Effects of dimethyl sulfoxide (DMSO) on pulmonary fibrosis in rats and mice

Wanda M. Haschek, Keith E. Baer, Janice E. Rutherford

Research output: Contribution to journalArticlepeer-review


Dimethyl sulfoxide (DMSO), a putative anti-inflammatory agent and free radical scavenger, was shown to protect against acute bleomycin-induced pulmonary fibrosis in the rat (Pepin and Langner, Biochem. Pharmacol., 34 (1985) 2386). We examined the effect of DMSO on bleomycin-induced pulmonary toxicity in Swiss outbred mice and Sprague-Dawley rats, and on butylated hydroxytoluene (BHT)-induced pulmonary toxicity in Swiss outbred mice. Bleomycin (BL)-induced mortality in mice (20% at 0.1 units BL) and rats (50% at 1.5 units BL) was increased to 100% by daily DMSO (5 g/kg 50% in saline). Similar DMSO treatment after lower doses of bleomycin (1 unit BL in rats and 0.075 or 0.050 units in mice) increased lung hydroxyproline content in the rat but had no effect in the mouse. Lung hydroxyproline content in mice 14 days after 400 mg/kg BHT in corn oil was also slightly increased by daily DMSO at 5 g/kg, but not at 1 or 2 g/kg. Daily DMSO (5 g/kg) did not alter cellular proliferation ([14C]thymidine incorporation into pulmonary DNA) in the lung at 2 or 5 days after BHT. Thus, we found that DMSO potentiated the lethality of bleomycin, and potentiated or had no effect on bleomycin or BHT-induced pulmonary fibrosis in the rat and mouse.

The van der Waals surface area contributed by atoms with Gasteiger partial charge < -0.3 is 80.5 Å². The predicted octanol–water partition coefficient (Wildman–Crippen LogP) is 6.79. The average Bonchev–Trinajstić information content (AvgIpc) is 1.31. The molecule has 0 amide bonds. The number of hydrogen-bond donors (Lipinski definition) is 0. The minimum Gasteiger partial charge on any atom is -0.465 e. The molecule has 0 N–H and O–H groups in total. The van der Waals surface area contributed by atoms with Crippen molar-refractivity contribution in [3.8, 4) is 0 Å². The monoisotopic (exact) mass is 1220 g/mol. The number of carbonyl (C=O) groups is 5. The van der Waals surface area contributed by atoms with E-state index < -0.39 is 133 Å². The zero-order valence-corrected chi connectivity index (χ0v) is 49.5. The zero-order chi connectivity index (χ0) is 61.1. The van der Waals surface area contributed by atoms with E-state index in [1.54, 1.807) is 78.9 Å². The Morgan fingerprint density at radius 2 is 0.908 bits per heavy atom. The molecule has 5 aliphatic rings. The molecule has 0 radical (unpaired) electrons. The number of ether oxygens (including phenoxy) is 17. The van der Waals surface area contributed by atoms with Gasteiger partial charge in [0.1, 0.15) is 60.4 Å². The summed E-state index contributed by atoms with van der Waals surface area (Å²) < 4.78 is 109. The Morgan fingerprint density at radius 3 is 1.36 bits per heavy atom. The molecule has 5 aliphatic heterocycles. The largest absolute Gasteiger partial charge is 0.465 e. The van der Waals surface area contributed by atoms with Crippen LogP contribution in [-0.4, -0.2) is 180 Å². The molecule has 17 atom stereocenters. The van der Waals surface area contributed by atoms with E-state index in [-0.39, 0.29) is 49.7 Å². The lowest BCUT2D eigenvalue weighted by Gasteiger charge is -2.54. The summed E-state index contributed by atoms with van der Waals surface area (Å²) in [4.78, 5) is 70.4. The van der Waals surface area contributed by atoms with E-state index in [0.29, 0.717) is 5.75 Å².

Original languageEnglish (US)
Pages (from-to)197-205
Number of pages9
Issue number2
StatePublished - Feb 1989


  • Bleomycin
  • Butylated hydroxytoluene
  • Dimethyl sulfoxide
  • Hydroxyproline
  • Mice
  • Pulmonary fibrosis
  • Rats

ASJC Scopus subject areas

  • Toxicology


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